Alabama sets execution for 1997 quadruple killing
MONTGOMERY, Ala. (AP) — Alabama has scheduled a lethal injection for a man convicted in the 1997 deaths of four people, including two young girls.
The Alabama Supreme Court set a May 16 execution date for Michael Brandon Samra, 41.
As a teenager, Samra was convicted of helping his friend Mark Duke kill his father Randy Duke, his father’s girlfriend Debra Hunt and her 6 and 7-year-old daughters.
Prosecutors said the Shelby County slayings happened after Duke became angry when his father wouldn’t let him use his truck. They said the teens executed a plan to kill Duke’s father and then killed the others to cover up his death.
Authorities say Mark Duke killed his father, Hunt and one of the girls, and that Samra slit the throat of the other child at Duke’s direction while the girl pleaded for her life.
“The murders which were committed with a gun and kitchen knife were as brutal as they come,” lawyers for the state wrote in the motion to set an execution date.
Duke was 16 at the time of the slayings. Samra was 19. Both were sentenced to the death penalty. However, Duke’s death sentence was converted to life without parole after the U.S. Supreme Court ruled prisoners couldn’t be put to death for crimes that happened while they were younger than 18.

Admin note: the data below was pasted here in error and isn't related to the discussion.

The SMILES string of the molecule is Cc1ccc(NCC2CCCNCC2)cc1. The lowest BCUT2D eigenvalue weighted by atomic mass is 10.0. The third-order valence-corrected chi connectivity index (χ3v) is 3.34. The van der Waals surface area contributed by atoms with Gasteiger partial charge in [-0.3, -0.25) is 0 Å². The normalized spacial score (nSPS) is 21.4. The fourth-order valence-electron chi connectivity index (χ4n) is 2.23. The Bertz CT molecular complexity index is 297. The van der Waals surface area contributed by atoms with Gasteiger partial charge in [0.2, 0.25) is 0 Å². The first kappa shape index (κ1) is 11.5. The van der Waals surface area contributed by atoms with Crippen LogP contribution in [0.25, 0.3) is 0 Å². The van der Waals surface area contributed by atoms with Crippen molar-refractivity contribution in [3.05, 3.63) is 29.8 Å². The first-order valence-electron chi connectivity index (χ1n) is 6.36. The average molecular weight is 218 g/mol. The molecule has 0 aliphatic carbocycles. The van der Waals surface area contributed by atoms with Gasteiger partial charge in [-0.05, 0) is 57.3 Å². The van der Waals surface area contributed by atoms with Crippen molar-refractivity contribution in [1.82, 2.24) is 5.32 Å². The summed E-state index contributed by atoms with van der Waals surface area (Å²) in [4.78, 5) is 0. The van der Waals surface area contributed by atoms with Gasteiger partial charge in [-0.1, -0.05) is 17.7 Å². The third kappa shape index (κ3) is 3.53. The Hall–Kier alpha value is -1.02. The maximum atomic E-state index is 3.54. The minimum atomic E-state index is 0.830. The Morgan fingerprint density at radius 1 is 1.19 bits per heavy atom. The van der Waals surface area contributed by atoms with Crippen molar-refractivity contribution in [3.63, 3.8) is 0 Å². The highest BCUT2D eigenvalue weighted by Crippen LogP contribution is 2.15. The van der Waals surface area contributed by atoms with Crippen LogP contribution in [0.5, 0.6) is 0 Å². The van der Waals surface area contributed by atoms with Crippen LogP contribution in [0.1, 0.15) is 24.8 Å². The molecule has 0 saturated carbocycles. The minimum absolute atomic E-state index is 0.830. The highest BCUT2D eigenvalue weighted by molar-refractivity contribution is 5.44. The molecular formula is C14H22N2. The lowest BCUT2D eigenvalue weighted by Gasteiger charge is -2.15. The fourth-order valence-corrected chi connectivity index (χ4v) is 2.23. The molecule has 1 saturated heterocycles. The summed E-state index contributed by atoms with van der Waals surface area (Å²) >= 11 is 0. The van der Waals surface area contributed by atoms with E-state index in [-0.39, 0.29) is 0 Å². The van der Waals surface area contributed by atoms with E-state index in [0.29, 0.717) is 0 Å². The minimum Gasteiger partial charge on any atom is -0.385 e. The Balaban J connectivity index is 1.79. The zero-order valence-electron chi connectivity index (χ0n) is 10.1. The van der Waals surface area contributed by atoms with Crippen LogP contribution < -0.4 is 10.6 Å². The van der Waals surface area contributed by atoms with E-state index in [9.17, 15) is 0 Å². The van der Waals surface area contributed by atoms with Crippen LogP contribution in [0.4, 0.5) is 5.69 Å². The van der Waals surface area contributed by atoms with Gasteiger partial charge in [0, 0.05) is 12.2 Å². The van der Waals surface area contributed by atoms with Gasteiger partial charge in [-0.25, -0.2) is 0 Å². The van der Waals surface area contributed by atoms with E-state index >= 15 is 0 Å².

Samra’s attorney wrote in a court filing that Duke was the driving force behind the slayings and prosecutors have acknowledged Duke was the “mastermind” while Samra was the “minion.”
Defense lawyer Steven Spears also wrote the case also involves the peculating legal issue of whether people should be executed for crimes committed when they were younger than 21.
In a separate death penalty case, a judge has scheduled a June trial on another inmate’s challenge to Alabama’s lethal injection process. A federal judge earlier this month stayed the execution of Christopher Lee Price. A divided U.S. Supreme Court vacated the stay, but the decision came after the death warrant expired.
Price has requested to be put to death by breathing pure nitrogen gas. Alabama authorized nitrogen hypoxia in 2018 as an alternative for carrying out death sentences, but has yet to use the method.